What I’ve Learned: Hiring Talent
The first time I hired someone I was 23. The first time had to let someone go I was 24. I used to hire fast and fire slow, now it’s the other way around.
There is a lot that goes into it. Like where to recruit from, how much to pay, outlined job explanations, how much to pay, what training looks like, who’s doing training, how much will this employee really cost, what to ask in first second and third interviews. I can keep going but you get the point. When you are hiring, be selective. There is someone out there with the skill set you are looking for that also wants to be at your company. I recently filled an Executive Assistant position at my company. It took 78 resumes, 23 interviews, 11 second interviews and 1 job offer. An important thing to remember here is that although the first applicant I extended an offer to did take the position, I had 2 others lined up just in case. You may be very analytical when making this decision, I am the go with my gut kind of guy. I just get a feeling. The items on the resume are important, but I also am aware of the way I feel about the person beyond their skill set. For example, is my company’s mission something that has affected them personally in the past? Or will it in the future? Is it something I know they can get behind? Applicants will look for a benefits, salary and culture in deciding what job to take. I believe it should also be personal. Someone who doesn’t believe in your mission is just looking for a job. As business owners we are looking for more than that. Hire slow.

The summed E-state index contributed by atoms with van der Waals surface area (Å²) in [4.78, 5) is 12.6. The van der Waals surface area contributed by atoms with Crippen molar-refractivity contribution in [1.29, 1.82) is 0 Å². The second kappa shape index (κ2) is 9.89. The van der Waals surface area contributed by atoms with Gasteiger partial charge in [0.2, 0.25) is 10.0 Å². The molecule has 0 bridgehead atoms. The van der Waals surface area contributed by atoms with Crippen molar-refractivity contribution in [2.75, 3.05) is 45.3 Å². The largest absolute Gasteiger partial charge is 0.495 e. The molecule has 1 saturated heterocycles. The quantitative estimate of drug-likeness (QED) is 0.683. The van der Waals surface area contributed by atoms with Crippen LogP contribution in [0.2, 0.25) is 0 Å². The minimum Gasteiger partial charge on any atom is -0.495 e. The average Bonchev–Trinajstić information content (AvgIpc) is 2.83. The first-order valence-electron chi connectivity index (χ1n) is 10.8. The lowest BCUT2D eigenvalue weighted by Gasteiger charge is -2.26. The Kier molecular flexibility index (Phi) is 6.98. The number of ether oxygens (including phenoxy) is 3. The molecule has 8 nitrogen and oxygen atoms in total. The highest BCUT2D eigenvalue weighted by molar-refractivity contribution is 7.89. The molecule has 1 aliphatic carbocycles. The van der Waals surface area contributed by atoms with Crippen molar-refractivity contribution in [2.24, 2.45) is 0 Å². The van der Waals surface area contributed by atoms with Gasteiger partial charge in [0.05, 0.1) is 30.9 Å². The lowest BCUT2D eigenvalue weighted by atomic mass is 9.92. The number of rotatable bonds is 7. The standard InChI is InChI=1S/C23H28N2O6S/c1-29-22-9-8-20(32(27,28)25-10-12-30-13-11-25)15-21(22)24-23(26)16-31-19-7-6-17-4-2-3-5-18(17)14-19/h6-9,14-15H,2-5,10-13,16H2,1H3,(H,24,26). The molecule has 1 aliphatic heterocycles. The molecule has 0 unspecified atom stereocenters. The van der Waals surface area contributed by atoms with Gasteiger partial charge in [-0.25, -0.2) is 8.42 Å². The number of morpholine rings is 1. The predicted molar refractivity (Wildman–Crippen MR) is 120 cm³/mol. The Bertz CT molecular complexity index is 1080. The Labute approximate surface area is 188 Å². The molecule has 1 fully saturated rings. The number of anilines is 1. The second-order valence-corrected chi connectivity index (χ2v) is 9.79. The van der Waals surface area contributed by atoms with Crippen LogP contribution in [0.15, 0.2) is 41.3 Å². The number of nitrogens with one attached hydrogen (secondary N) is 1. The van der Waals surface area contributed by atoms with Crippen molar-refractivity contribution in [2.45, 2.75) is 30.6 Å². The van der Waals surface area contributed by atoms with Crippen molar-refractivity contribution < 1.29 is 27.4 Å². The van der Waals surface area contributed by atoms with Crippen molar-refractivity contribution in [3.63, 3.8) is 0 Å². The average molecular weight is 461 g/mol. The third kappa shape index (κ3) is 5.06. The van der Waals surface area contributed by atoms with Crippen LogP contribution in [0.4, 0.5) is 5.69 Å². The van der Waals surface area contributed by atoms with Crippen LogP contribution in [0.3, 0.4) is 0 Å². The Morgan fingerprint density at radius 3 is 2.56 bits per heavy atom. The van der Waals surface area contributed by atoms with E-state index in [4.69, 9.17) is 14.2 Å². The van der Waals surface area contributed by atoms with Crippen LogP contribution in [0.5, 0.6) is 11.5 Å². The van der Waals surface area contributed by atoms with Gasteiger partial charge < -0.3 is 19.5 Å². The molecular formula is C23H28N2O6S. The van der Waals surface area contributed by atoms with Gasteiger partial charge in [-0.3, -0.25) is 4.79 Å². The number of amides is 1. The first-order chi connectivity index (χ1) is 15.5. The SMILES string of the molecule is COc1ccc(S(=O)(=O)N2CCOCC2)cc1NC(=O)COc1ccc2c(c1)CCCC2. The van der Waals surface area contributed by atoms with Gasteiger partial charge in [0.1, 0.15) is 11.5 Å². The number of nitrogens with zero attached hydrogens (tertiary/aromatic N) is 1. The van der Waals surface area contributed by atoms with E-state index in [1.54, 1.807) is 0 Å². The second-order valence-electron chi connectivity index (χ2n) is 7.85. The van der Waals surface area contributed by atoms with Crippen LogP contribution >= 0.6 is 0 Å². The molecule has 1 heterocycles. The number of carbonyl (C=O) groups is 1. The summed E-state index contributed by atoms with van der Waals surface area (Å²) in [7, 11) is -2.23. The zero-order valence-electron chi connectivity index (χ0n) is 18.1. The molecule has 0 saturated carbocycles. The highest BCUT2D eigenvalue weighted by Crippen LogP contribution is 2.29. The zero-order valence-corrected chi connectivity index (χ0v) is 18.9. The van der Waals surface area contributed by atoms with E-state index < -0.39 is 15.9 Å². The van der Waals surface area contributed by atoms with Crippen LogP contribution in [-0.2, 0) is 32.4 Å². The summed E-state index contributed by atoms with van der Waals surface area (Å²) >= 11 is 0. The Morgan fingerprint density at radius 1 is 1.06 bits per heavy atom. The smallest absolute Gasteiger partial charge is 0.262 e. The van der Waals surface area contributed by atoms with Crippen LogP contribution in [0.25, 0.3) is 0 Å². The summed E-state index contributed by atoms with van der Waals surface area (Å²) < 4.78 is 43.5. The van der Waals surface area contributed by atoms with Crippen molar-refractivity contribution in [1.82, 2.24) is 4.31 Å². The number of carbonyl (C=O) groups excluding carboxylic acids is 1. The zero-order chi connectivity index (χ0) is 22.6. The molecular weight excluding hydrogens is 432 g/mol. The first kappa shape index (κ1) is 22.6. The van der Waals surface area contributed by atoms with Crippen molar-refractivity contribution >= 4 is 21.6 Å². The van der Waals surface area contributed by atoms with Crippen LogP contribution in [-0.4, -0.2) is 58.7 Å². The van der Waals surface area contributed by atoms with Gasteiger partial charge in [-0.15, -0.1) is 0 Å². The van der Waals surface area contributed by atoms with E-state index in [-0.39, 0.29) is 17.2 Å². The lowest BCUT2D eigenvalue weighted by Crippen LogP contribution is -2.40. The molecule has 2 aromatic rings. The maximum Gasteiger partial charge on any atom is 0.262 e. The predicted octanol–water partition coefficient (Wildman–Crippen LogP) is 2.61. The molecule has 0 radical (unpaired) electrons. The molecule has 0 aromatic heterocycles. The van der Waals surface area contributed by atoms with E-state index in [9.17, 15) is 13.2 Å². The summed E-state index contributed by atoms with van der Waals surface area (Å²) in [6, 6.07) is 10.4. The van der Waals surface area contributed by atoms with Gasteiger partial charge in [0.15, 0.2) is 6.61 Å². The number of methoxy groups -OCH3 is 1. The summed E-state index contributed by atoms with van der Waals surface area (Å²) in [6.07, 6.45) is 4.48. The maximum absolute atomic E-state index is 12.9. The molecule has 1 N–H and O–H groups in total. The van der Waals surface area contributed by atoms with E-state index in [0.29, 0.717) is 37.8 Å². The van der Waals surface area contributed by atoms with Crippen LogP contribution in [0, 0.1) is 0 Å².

Have you ever seen the movie Moneyball? If you have then you know what I am talking about. If not, then watch this scene. https://www.youtube.com/watch?v=fTjhHrcyiQI Like Brad Pitt’s character, my advice is to rip off the band-aid. Letting someone go has never irked me, its a part of life. It happens in our professional and personal lives and at some point we experience both sides of the coin. My first time letting someone go was awful. They didn’t blow up at me, they didn’t take it like a pro, but they did weep inconsolably for about 20 minutes. I remember having to walk them out of the office and into the parking lot where her husband was waiting to pick her up. There had been a lengthy period of underperformance and absenteeism. While they were struggling I tried to help them as much as I could. Whenever they asked, I was there. We would get in early or stay late, rehearse scenarios, create scripts, you name it. The problem was that no progress was being made. There is never a good time to do this but you must do it before it begins affecting other things You cannot help everyone, every person you hire will not retire with you. You must be able to recognize when you want it for them more then they want it for themselves. At that point, let go. You cannot help them.